Finding basic (less-than-lawyer-level) immigration help

We have a few fairly straightforward immigration issues to take care of.

Mrs. Devil immigrated in the 80s and has a resident alien/green card.

The card is about twenty years old, and aside from updating the card itself (picture?) we want to make changes to both first and last names. It has a different spelling of her first name (one letter off: Y instead of J) than other ‘official’ documents, and it still has the last name from her first marriage.

Her travel documents expired years ago. We’re planning a trip outside the country in December and need to get these updated.

Lastly, she wants to apply for citizenship.

That’s a lot of forms to fill out. That’s a lot of time looking over the USCIS site. While we could untangle the bureaucracy, we think it would be easier, quicker, and less mistake-prone to hire someone (we figure it’s similar to doing our own taxes; it’s one thing to fill out a few basic forms, but another when there are several schedules that need to be filled out). Taxes have H&R Bloc, tax accountants, and tax attorneys. We figure we should start with the generic H&R Bloc level of immigration help, and if/when there’s a bump we’ll elevate to the next level of professional and hire an immigration attorney.

But Google returns a nightmare array of legitimate and not-so-legitimate looking services. While we understand we’re paying for freely available information, that doesn’t mean that we want to go with Vic from ShamWow or that free money question mark guy. Also, we live in the sticks now, so there isn’t a large immigrant community to tap into. Any legitimate or vetted referral services? Any suggestions as to how to cut through the chaff and find a decent service?



From my personal experience, I don’t think there is anyone between doing it yourself and using an immigration law firm. The person filling in the forms will be a paralegal, so the only thing the attorney will be doing is reviewing them.

In my experience, a lot of those non-attorney firms are really shady and they prey on immigrants who don’t know any better. From what I recall, Eva Luna is an immigration paralegal and she can answer with a lot more detail than I can.

I agree that I don’t think that there is anyone between an immigration lawyer and you. But frankly, I don’t think the forms are that complex or the bureaucracy is that difficult to navigate. You may want to take a shot at it yourself before investing thousands in an attorney.

For starters, in order to change the spelling of her name on the green card, for sure you’re going to need documentary proof of a legal name change, at the very least. What do you have in that department?

There is a spot on the N-400 (naturalization application) where they ask if you want to change your name on naturalization. That might be the easiest way to deal with the whole name thing for US documentation purposes.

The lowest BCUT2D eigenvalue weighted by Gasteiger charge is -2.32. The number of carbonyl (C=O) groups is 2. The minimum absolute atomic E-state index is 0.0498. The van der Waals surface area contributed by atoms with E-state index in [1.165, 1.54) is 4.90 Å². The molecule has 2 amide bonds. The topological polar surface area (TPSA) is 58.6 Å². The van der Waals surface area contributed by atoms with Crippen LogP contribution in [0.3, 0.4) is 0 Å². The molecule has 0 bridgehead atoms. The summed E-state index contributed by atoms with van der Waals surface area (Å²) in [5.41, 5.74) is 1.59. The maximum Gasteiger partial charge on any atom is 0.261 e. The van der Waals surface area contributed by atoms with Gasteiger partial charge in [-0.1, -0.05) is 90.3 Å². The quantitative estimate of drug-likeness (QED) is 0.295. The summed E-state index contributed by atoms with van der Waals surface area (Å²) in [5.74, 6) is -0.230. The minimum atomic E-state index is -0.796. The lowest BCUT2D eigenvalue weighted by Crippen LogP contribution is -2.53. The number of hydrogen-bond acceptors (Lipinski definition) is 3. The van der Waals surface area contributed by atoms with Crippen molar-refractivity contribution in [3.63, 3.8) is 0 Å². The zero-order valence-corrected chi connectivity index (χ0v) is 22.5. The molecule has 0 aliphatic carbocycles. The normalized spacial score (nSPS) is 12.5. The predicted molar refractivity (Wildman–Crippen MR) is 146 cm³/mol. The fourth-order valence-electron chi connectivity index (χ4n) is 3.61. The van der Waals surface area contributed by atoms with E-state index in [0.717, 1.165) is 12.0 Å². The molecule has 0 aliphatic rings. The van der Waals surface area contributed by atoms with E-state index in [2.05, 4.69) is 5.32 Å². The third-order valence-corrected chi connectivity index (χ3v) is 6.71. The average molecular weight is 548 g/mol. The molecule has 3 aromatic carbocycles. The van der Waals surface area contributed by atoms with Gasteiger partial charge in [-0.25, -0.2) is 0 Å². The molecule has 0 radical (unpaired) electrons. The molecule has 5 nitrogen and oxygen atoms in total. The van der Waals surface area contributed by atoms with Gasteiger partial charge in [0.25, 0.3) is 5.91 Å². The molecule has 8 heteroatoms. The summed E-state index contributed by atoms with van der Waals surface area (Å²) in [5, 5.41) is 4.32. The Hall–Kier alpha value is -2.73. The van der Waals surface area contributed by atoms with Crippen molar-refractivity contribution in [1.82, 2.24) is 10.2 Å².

Where are you, geographically? I might be able to point you in the direction of a non-sleazy law firm. But if timing is an issue for travel purposes, it’s possible that neither her new green card nor a naturalization application would be approved in time for her to travel (depending on location, processing is runing about 6 - 8 months). It sounds like you ought to start with her native country’s consulate and check how much of a pain it is, and how long it will take, to renew her passport, preferably with the name change.

More later - the masses are huddling.

Eva Luna, Immigration Paralegal


She’s from the former USSR, so the consulate option is probably out.

I’m not sure when the first name changed; probably as soon as she learned to speak/write English and began using the English spelling of her name. As for the last name, we have both divorce and marriage certificates (and both have the Anglicized version of her first name).

The only thing that has a significant timing factor is the December trip and its need for travel documents. Her green card is an olllld version, one without an expiration date on it. Beyond needing updating, I assume that without a bit more we’ll likely run into a spot of bother at the boarder.

See, the timing knowledge and offhand familiarity/expertise with the forms is what we’re looking to pay for. We could probably get all relevant information out to someone in a thirty minute interview and be told/given what to fill out and where to file it for the next thirty or so minutes. Up the time to two hours, and it’s still a likely time-savings over doing it ourselves: a couple hours of a professional is definitely worth the eight to ten of ours.
Oh, we’re in New York, about an hour outside The City.

Not necessarily. Where, specifically, is she from? PM me if you want; the logistics for this can be all over the place, depending on the details.

You may not have a problem at all, if the difference is just a minor transliteration issue. But you may run into an adjudicator who is a PITA. Do you have, by any chance, two different docs with photo, one with the old spelling and one with the new? That might help, even if they are old docs, as long as you can tell they refer to the same person.

Yep, a few years back the old, no-expiration green cards all expired. She should get a new card, for sure. But if you replace her passport, you can make an appointment to go to the local USCIS office and have a temporary stamp put in her passport indicating that she is a permanent resident.

I think I have info somewhere on an attorney in NYC that my boss recommended; PM me if you want the info, and I’ll see if I can find it.